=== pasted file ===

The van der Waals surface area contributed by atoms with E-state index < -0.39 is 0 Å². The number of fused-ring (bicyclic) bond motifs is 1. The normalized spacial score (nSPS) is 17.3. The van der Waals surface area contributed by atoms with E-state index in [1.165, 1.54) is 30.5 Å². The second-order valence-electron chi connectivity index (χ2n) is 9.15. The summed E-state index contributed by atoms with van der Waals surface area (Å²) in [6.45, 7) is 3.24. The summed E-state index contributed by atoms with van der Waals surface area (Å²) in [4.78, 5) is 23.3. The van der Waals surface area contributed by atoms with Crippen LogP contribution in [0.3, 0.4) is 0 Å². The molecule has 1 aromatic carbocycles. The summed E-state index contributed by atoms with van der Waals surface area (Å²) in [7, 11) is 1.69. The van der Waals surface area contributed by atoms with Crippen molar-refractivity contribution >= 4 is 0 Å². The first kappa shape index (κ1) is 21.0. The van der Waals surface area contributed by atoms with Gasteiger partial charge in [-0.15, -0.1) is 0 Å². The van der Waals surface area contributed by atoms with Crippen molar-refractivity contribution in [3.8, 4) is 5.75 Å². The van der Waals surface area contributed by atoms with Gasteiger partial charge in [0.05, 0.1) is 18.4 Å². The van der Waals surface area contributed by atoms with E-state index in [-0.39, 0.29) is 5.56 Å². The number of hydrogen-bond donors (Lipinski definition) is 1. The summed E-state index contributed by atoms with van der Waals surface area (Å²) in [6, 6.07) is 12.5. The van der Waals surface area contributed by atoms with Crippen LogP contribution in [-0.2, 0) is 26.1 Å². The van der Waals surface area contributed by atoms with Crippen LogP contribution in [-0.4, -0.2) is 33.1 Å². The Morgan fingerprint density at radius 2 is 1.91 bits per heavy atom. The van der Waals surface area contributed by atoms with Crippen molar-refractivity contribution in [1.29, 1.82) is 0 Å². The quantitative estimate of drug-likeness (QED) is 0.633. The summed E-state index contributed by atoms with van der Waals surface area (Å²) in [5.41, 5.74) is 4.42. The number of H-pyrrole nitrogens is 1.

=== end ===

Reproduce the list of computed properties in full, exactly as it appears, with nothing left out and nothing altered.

The van der Waals surface area contributed by atoms with E-state index < -0.39 is 0 Å². The number of fused-ring (bicyclic) bond motifs is 1. The normalized spacial score (nSPS) is 17.3. The van der Waals surface area contributed by atoms with E-state index in [1.165, 1.54) is 30.5 Å². The second-order valence-electron chi connectivity index (χ2n) is 9.15. The summed E-state index contributed by atoms with van der Waals surface area (Å²) in [6.45, 7) is 3.24. The summed E-state index contributed by atoms with van der Waals surface area (Å²) in [4.78, 5) is 23.3. The van der Waals surface area contributed by atoms with Crippen LogP contribution in [0.3, 0.4) is 0 Å². The molecule has 1 aromatic carbocycles. The summed E-state index contributed by atoms with van der Waals surface area (Å²) in [7, 11) is 1.69. The van der Waals surface area contributed by atoms with Crippen molar-refractivity contribution >= 4 is 0 Å². The first kappa shape index (κ1) is 21.0. The van der Waals surface area contributed by atoms with Gasteiger partial charge in [-0.15, -0.1) is 0 Å². The van der Waals surface area contributed by atoms with Crippen molar-refractivity contribution in [3.8, 4) is 5.75 Å². The van der Waals surface area contributed by atoms with Gasteiger partial charge in [0.05, 0.1) is 18.4 Å². The van der Waals surface area contributed by atoms with E-state index in [-0.39, 0.29) is 5.56 Å². The number of hydrogen-bond donors (Lipinski definition) is 1. The summed E-state index contributed by atoms with van der Waals surface area (Å²) in [6, 6.07) is 12.5. The van der Waals surface area contributed by atoms with Crippen LogP contribution in [-0.2, 0) is 26.1 Å². The van der Waals surface area contributed by atoms with Crippen LogP contribution in [-0.4, -0.2) is 33.1 Å². The Morgan fingerprint density at radius 2 is 1.91 bits per heavy atom. The van der Waals surface area contributed by atoms with Crippen molar-refractivity contribution in [1.29, 1.82) is 0 Å². The quantitative estimate of drug-likeness (QED) is 0.633. The summed E-state index contributed by atoms with van der Waals surface area (Å²) in [5.41, 5.74) is 4.42. The number of H-pyrrole nitrogens is 1.